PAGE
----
When choosing measures for your practice, it’s important to understand not just which ones are applicable to you, but also which ones you can do well with. Setting your practice up for success under the new MIPS/MACRA laws requires some upfront legwork that ultimately will help you mitigate the risk of a penalty and increase your chance of receiving an incentive.

2. Make sure your clinicians are on board.

The shift toward a value-based healthcare system addresses more than just patient satisfaction and practice revenue. There’s also a heavy, albeit indirect, focus on physician burnout. Put simply, when your physicians are overworked and spread too thin, they won’t be able to deliver the best care to their patients. This directly impacts your MIPS score. Before finalizing the measures you’ll report on, it’s important to get your clinicians on board. They will understand better than anyone else which measures are appropriate for them, and which will allow them to best demonstrate the quality of care they provide. Physicians who have gone through rounds of Meaningful Use policies may feel resentment toward this latest set of changes under MACRA.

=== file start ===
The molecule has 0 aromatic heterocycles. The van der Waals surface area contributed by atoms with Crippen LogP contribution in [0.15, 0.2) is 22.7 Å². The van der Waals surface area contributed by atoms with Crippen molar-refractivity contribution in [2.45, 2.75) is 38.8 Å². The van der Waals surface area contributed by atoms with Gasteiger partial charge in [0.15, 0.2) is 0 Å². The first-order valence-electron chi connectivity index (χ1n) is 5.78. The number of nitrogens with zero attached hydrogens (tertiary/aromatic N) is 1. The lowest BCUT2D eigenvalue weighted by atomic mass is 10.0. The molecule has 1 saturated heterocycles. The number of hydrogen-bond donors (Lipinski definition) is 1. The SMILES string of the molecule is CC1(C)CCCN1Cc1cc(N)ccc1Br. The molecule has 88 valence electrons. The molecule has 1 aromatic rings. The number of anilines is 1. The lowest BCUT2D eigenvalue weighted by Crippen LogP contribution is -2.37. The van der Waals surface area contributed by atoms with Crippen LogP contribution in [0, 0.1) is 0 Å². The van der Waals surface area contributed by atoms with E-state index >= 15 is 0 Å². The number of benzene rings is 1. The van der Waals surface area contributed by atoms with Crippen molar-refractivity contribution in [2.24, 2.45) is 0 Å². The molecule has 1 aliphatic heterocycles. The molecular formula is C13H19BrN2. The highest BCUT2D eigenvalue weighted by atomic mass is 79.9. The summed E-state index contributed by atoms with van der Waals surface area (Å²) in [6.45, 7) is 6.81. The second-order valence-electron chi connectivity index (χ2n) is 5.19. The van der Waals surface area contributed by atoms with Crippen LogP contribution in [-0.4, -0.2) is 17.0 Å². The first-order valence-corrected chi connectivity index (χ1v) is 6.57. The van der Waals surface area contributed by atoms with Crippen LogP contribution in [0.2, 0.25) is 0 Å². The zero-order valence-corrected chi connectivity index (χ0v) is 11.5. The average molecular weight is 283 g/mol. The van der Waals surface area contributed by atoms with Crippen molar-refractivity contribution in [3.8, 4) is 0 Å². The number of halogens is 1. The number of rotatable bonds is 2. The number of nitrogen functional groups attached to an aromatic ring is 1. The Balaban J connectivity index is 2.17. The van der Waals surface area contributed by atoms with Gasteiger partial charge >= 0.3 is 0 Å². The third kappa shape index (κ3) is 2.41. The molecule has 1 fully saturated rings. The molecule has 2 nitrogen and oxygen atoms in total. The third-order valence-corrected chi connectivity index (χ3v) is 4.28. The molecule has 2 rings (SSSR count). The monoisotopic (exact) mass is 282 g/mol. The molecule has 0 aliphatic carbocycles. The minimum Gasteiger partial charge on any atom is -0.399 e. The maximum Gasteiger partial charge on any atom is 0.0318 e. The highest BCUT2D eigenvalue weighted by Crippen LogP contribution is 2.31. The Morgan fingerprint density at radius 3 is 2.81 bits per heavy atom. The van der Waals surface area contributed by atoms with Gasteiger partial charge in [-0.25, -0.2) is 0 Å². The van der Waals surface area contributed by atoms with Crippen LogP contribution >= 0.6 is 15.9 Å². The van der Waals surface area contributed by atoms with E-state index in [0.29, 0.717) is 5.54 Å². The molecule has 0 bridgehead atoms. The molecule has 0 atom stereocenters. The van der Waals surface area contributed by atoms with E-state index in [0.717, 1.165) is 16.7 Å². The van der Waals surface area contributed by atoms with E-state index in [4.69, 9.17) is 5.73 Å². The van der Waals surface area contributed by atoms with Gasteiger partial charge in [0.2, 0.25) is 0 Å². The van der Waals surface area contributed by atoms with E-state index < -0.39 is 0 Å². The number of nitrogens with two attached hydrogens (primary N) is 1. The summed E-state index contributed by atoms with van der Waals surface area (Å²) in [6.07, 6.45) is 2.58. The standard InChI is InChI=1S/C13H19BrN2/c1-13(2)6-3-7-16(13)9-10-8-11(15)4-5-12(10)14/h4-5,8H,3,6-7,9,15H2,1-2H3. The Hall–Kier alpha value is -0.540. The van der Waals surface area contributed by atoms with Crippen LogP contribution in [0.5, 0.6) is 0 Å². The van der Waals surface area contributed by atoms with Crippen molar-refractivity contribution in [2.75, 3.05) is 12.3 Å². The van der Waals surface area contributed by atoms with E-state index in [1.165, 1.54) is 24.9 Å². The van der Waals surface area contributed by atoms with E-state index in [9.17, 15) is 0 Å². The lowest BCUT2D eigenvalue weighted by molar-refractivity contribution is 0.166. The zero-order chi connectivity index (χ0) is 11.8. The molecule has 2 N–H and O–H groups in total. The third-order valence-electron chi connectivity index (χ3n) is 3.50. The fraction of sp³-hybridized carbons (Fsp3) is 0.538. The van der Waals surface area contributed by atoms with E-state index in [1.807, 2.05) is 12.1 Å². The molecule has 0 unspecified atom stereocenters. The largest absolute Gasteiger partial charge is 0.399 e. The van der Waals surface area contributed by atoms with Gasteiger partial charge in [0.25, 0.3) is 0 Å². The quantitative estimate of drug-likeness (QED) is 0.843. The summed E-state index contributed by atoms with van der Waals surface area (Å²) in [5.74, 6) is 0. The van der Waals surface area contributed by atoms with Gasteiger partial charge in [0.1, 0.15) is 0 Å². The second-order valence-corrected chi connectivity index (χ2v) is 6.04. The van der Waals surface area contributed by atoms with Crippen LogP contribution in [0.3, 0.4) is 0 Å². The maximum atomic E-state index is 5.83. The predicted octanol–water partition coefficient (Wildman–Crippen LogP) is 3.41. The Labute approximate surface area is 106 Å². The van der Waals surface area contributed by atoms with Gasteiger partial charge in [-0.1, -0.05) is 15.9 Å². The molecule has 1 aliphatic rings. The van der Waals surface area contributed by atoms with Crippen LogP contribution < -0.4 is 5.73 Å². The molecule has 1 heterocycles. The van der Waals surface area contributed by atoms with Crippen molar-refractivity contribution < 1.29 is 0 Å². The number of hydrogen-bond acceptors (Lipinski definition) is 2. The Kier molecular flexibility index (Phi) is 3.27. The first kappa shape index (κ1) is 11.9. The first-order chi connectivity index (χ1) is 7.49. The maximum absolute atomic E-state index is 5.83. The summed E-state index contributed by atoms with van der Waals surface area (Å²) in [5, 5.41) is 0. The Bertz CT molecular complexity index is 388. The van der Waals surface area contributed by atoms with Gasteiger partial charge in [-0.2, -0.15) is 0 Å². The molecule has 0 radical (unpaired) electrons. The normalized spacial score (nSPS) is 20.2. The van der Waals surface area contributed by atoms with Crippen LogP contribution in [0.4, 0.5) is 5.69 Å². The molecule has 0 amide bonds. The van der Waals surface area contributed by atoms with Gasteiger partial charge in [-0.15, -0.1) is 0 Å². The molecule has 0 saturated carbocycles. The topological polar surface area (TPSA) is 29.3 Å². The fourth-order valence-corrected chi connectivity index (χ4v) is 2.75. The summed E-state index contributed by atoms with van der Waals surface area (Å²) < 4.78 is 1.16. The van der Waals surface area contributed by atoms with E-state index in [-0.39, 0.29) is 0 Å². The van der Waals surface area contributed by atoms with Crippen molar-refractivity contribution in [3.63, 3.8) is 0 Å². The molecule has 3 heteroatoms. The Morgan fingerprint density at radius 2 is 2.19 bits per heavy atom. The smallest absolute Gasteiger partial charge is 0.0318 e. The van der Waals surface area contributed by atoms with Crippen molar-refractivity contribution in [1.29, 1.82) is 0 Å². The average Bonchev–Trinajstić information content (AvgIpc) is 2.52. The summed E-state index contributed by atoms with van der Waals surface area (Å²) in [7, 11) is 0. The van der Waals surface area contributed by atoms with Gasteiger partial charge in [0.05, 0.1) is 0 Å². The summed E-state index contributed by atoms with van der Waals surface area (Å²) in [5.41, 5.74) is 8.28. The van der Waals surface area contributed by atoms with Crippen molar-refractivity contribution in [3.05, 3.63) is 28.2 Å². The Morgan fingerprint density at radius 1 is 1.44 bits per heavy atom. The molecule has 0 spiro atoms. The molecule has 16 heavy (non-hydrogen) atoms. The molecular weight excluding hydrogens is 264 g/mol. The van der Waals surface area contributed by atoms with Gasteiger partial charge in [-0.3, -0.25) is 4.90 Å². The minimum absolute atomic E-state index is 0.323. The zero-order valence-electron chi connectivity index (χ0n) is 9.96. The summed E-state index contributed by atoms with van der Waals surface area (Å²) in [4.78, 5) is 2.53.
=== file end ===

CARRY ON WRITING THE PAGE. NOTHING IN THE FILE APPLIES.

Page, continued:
The ability and willingness of your staff to adhere to value-based care and strive toward the final measures should be weighted heavily. To encourage engagement and ownership, consider having a brown bag lunch session and soliciting ideas for making the transition a success. Another way to engage your providers is to have them brainstorm ways to track and show progress on the measures they’ll be reporting on. For example, they may want to see weekly reports or monthly posters on the practice walls. The way in which your providers want to show progress should be amply supported as another way to encourage participation.